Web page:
Innovation and domestic multinationals
Technical University of Denmark
VTT Technology Studies
DOMUS - The effect of international activities of domestic companies in the Nordic countries
Globalisation of markets, ownership and control, demand structures and innovation inputs are affecting a wider range of economic activities than ever before. This study will look at the relationship between central characteristics of corporate control and innovation performance, with a focus on the role of domestic multinationals.
There are several reasons for this focus: Firstly, domestic multinationals are major actors in the economic systems of all the Nordic countries.
Secondly, statistical evidence suggests that the presence of multinationals are of increasing importance in a widening range of industries, through mergers and acquisitions, through stronger integration within traditional trade regions and as a consequence of changes in international regulation.
Thirdly, domestic multinationals may be seen as representative mirror images of foreign multi-nationals, other things being equal.
Lastly, domestic ownership makes ownership and control more readily available for public regulation and priorities.
The Nordic FOTON project pointed at a difference in the integration of and performance of innovation related activities between enterprises that are domestically controlled as opposed to foreign controlled.
The fact that there are statistically significant differences between uninationals (i.e. companies with presence in one country only) and multinationals, between domestic or foreign controlled firms and - implicitly - between large and small companies raises the question of which of these statistical determinants are causal factors, which are effects and which are proxy measures for other hidden variables.
The results describe domestic owned - and to some extent Nordic owned - as more integrated into the national economic and innovation policy system. The stronger integration may reflect several factors, which have to be tested.
On the one hand, the FOTON project indicated that domus seem to have a relatively strong impact on the innovation capability of the national innovation system (NIS).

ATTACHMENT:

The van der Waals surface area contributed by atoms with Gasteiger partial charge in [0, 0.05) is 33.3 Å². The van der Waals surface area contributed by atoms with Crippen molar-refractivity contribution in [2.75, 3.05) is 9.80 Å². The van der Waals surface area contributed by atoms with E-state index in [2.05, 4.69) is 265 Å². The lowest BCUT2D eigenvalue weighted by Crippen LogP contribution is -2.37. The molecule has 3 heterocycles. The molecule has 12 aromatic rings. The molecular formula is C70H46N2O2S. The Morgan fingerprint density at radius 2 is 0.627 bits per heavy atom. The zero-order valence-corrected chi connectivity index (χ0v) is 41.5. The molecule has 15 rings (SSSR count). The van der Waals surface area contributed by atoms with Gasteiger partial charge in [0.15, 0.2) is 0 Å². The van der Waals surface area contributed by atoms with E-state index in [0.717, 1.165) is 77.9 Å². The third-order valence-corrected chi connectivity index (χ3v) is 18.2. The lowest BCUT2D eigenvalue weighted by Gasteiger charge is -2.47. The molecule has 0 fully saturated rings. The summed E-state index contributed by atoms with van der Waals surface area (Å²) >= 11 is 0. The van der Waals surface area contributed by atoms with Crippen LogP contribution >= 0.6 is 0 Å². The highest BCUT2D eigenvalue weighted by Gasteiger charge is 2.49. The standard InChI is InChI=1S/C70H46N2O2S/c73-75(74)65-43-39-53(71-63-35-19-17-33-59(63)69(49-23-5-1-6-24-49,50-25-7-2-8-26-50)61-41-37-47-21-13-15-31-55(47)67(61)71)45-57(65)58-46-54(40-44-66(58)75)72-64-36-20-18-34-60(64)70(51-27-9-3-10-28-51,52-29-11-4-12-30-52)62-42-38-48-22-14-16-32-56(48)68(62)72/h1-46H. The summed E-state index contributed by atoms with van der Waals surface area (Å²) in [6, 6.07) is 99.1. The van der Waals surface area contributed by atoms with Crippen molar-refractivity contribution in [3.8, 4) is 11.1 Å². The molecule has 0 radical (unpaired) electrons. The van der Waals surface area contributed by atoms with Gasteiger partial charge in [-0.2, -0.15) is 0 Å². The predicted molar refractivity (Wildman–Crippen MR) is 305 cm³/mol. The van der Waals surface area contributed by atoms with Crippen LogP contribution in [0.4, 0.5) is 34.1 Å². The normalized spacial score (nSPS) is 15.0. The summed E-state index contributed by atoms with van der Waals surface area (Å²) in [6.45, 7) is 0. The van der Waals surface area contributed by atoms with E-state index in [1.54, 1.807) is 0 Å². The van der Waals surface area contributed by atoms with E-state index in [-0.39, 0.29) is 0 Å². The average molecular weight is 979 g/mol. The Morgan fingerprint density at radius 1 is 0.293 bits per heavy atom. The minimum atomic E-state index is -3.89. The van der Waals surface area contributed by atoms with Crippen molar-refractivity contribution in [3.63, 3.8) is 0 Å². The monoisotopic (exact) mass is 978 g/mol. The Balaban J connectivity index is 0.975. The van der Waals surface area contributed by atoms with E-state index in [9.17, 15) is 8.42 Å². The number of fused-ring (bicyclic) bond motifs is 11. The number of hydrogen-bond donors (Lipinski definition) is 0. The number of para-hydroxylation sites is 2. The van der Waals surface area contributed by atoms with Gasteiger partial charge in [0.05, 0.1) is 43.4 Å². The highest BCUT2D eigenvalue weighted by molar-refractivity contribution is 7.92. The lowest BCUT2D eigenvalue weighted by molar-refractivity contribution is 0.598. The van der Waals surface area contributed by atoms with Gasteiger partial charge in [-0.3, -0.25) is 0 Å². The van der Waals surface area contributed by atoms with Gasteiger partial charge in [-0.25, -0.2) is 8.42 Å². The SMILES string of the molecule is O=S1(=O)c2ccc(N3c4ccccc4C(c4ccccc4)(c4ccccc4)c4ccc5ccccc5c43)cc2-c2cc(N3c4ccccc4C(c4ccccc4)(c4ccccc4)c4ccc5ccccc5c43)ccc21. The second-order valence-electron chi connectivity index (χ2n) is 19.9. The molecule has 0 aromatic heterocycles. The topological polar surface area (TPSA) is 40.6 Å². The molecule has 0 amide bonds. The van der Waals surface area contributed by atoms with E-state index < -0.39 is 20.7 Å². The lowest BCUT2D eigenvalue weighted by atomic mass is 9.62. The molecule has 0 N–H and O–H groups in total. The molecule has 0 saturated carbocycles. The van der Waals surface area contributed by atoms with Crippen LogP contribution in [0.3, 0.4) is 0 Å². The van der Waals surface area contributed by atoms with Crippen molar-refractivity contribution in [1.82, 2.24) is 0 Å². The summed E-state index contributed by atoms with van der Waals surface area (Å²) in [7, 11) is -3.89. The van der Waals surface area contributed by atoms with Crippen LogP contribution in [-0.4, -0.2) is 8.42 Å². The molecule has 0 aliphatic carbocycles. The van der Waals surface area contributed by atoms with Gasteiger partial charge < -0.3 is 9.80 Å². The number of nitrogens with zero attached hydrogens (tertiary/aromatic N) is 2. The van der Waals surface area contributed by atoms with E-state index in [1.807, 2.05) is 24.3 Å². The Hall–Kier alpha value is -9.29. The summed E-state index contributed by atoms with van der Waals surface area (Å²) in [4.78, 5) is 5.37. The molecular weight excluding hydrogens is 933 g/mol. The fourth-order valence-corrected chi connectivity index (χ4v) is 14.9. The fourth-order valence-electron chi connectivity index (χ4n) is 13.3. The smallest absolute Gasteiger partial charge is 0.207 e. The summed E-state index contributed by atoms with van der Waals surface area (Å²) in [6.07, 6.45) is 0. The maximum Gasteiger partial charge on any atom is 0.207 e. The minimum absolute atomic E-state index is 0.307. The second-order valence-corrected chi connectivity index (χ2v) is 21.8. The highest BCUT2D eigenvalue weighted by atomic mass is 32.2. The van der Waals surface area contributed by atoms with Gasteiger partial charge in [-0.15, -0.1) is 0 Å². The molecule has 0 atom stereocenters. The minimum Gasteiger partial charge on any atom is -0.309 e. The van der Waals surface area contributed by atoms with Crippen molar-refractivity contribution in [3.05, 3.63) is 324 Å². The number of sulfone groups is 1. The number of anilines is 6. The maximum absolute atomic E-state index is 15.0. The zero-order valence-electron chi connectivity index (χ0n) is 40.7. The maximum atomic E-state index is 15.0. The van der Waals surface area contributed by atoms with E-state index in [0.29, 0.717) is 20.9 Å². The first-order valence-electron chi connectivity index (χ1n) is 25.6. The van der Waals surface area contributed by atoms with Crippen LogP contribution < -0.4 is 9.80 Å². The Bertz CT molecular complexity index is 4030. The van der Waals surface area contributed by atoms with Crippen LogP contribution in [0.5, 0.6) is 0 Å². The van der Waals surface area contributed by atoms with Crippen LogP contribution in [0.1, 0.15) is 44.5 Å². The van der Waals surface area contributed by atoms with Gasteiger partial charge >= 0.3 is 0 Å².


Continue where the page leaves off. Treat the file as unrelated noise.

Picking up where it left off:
In general domestic multinationals tend to be larger companies. Moreover, large companies are normally more able to invest in innovation activities than smaller firms - and this especially applies to R&D activities. This is due to the fact that they normally have more financial and human resources.
Large companies have normally a higher absolute number of and/or a higher share of highly skilled staff and personnel with higher education. Highly skilled and educated staffs are more inclined to maintain a more intense and sophisticated interaction with other companies and institutions.
More financial and human resources also mean that they are able to take on more risky projects without putting the survival of the company at stake. Hence it is a reasonable assumption that such companies play important roles in the NIS and have important effects on the overall welfare development in a country.
On the other hand, certain industrial trends may have the effect of decreasing the interaction between domus and the NIS. Extensive outsourcing is a well-known managerial tool and organizational solution for minimising costs.
The most common type of outsourcing is probably subcontracting of support functions, but also functions that may be called core activities of the company, parts of production and assembly, may be outsourced.
In theory domestic multinationals that should follow this managerial practice may find themselves in a situation where their engagement in and control over their industrial knowledge base deteriorate. The result is a possible decreased ability to derive advantage from the NIS. And the other way around, the company may prove to have decreased impact on the performance of the NIS.
The final reports will be published in 2006.